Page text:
I have to add one more favorite to this year’s “Favorite Description of Autumn” category. The description I’m sharing today is not so much a description of the season of autumn as it is a description of the effect of the season on me. Of course, the description I chose comes from one of my favorite authors, Laura Ingalls Wilder.
Back when she was a girl, Laura Ingalls Wilder’s description of autumn involved playing house in a cozy attic with her older sister, Mary and some squash and pumpkins. When she grew up and was busy running her own house and farm, Laura noticed that the change of seasons served as a reminder to stop and appreciate the scenery that was changing right before her very eyes, but which, because she was busy, she might miss if she didn’t slow down and enjoy the moment. From her essay, “An Autumn Day”:
“I have in my living room three large windows uncovered by curtains which I call my pictures. Ever changing with the seasons, with wild birds and gay squirrels passing on and off the scene, I never have seen a landscape painting to compare with them.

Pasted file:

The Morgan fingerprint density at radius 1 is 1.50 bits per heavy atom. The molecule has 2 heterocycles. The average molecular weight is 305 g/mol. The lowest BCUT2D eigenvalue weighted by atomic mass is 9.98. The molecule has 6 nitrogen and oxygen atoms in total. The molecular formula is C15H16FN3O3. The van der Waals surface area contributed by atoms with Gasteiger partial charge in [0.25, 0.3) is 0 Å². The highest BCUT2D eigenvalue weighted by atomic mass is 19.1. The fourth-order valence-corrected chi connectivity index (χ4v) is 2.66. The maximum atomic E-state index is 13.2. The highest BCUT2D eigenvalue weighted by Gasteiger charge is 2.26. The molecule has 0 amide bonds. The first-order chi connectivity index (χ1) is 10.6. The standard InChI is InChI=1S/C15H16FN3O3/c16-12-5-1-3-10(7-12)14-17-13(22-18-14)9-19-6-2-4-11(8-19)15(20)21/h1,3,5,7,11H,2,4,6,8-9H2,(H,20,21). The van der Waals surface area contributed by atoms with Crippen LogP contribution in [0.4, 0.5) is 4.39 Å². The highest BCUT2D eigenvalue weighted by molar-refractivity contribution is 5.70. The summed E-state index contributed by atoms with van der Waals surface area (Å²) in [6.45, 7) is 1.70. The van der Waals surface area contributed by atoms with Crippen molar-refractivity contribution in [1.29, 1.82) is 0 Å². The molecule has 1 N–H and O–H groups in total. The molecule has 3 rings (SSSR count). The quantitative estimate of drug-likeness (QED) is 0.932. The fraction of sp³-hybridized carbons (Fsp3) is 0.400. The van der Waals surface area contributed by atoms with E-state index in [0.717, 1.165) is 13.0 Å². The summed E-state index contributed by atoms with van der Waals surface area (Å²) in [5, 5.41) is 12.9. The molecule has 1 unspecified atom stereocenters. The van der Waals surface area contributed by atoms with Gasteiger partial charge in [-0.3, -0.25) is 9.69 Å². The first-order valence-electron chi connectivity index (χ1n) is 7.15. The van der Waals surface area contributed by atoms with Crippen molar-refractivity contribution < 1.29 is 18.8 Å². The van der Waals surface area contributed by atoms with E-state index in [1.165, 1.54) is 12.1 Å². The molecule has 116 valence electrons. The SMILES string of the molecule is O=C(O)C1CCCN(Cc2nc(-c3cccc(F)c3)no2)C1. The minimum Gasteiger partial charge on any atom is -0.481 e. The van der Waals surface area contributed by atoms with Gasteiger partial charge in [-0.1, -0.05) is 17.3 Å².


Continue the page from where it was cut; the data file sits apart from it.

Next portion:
As we go about our daily tasks, the work will seem lighter if we enjoy these beautiful things that are just outside our doors and windows. It pays to go to the top of the hill now and then to see the view and to stroll through the wood-lot or pasture forgetting that we are in a hurry or that there is such a thing as a clock in the world. You are “so busy”! Oh, yes, I know it! We are all busy, but what are we living for anyway, and why is the world so beautiful if not for us? The habits we form last us through this life, and I firmly believe into the next. Let’s not make such a habit of hurry and work that when we leave this world, we will feel impelled to hurry through the spaces of the universe using our wings for feather dusters to clean away the star dust.
The true way to live is to enjoy every moment as it passes, and surely it is in the everyday things around us that the beauty of life lies.”
I needed that reminder.
See you in the stacks!